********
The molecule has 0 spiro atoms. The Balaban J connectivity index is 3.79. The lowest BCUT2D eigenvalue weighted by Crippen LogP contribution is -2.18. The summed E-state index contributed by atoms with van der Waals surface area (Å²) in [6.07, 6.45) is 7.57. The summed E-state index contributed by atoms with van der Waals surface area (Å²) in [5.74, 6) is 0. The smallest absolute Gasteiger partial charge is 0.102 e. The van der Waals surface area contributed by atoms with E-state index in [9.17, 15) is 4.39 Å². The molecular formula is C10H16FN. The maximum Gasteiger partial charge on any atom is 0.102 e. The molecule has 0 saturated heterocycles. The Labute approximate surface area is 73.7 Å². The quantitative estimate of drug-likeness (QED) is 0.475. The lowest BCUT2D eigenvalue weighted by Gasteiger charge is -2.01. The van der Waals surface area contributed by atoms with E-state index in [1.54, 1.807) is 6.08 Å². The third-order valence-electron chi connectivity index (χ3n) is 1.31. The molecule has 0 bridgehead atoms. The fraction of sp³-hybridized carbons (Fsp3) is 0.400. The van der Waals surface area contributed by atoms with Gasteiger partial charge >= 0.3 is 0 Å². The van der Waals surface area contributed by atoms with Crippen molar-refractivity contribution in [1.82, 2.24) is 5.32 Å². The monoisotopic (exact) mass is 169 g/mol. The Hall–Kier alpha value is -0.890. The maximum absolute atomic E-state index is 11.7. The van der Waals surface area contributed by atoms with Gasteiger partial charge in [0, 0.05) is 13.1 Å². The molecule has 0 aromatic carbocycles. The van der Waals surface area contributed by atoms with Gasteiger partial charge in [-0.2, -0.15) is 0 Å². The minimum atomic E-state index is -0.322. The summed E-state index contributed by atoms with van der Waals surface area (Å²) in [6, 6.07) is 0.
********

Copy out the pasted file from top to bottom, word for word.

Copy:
The molecule has 0 spiro atoms. The Balaban J connectivity index is 3.79. The lowest BCUT2D eigenvalue weighted by Crippen LogP contribution is -2.18. The summed E-state index contributed by atoms with van der Waals surface area (Å²) in [6.07, 6.45) is 7.57. The summed E-state index contributed by atoms with van der Waals surface area (Å²) in [5.74, 6) is 0. The smallest absolute Gasteiger partial charge is 0.102 e. The van der Waals surface area contributed by atoms with E-state index in [9.17, 15) is 4.39 Å². The molecular formula is C10H16FN. The maximum Gasteiger partial charge on any atom is 0.102 e. The molecule has 0 saturated heterocycles. The Labute approximate surface area is 73.7 Å². The quantitative estimate of drug-likeness (QED) is 0.475. The lowest BCUT2D eigenvalue weighted by Gasteiger charge is -2.01. The van der Waals surface area contributed by atoms with E-state index in [1.54, 1.807) is 6.08 Å². The third-order valence-electron chi connectivity index (χ3n) is 1.31. The molecule has 0 bridgehead atoms. The fraction of sp³-hybridized carbons (Fsp3) is 0.400. The van der Waals surface area contributed by atoms with Gasteiger partial charge >= 0.3 is 0 Å². The van der Waals surface area contributed by atoms with Crippen molar-refractivity contribution in [1.82, 2.24) is 5.32 Å². The monoisotopic (exact) mass is 169 g/mol. The Hall–Kier alpha value is -0.890. The maximum absolute atomic E-state index is 11.7. The van der Waals surface area contributed by atoms with Gasteiger partial charge in [0, 0.05) is 13.1 Å². The molecule has 0 aromatic carbocycles. The van der Waals surface area contributed by atoms with Gasteiger partial charge in [-0.2, -0.15) is 0 Å². The minimum atomic E-state index is -0.322. The summed E-state index contributed by atoms with van der Waals surface area (Å²) in [6, 6.07) is 0.